Born in 1909, Joseph Solman emigrated from Russia at the age of three. He studied drawing under Ivan Olinsky at the National Academy of Design during the late 1920s. Solman was one of the founders of “The Ten”, a progressive group of artists whose members included Mark Rothko, Ilya Bolotowsky, Adolph Gottlieb and Louis Harris. Solman was active in the easel division of the Works Progress Administration Federal Art Project from 1936 to 1941. He was honored with a retrospective exhibition at the Phillips Memorial Gallery in Washington D.C. in 1949 and in 1961 he received an award in painting from the National Institute of Arts and Letters.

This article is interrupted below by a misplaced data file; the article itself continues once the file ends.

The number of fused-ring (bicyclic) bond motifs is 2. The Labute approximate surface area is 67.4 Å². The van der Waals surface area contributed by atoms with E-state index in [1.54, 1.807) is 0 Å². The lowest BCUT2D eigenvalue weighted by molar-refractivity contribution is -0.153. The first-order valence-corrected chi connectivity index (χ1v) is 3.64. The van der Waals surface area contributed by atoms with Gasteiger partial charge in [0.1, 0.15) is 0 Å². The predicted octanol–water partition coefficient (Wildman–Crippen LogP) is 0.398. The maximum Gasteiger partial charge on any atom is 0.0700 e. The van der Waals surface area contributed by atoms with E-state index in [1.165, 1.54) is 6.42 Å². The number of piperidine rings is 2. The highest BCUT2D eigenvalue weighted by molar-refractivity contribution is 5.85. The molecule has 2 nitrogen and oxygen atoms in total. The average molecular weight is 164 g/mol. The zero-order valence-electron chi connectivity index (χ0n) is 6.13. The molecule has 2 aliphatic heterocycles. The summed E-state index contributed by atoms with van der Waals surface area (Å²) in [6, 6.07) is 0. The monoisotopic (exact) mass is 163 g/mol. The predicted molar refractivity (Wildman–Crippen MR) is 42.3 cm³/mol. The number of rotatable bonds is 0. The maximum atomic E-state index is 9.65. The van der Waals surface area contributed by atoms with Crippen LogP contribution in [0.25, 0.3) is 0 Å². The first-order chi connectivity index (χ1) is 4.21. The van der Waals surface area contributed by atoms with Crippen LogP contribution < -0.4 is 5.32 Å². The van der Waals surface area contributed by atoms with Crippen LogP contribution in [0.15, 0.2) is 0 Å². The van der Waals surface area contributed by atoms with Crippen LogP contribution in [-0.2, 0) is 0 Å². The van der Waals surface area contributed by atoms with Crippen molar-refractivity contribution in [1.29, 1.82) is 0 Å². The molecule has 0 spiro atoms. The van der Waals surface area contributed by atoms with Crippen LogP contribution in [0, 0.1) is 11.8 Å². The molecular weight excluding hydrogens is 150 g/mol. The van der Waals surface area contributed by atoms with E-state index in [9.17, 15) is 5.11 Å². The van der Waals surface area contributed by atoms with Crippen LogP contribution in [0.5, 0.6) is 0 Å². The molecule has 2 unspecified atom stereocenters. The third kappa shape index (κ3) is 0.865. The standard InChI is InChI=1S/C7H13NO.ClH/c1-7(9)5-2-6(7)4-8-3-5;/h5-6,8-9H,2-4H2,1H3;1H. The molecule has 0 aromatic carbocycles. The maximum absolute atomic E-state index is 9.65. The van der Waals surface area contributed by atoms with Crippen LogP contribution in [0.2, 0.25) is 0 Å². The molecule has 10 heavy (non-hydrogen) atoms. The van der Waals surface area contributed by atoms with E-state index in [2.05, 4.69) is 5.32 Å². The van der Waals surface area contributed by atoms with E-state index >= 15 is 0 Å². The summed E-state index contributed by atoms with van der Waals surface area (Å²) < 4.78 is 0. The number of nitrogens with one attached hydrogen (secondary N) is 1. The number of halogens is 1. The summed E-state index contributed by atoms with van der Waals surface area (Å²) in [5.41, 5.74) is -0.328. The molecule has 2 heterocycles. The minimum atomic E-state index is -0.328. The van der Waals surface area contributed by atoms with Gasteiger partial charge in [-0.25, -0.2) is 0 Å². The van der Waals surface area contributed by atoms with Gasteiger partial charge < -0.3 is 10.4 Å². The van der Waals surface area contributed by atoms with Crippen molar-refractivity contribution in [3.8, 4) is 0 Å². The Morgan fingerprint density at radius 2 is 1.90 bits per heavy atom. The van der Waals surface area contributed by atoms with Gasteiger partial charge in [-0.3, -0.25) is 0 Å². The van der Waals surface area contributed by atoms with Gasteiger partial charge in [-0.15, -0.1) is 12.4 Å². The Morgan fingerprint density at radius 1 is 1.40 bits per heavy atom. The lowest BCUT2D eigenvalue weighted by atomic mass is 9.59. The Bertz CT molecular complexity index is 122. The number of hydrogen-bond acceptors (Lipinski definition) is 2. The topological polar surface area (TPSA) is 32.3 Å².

Solman’s work is often described as innovative, merging realism with abstract expressionism. His cityscapes combine cubist- surrealist overtones with realism in their small, direct gouaches of signs, store windows and sidewalk cellars.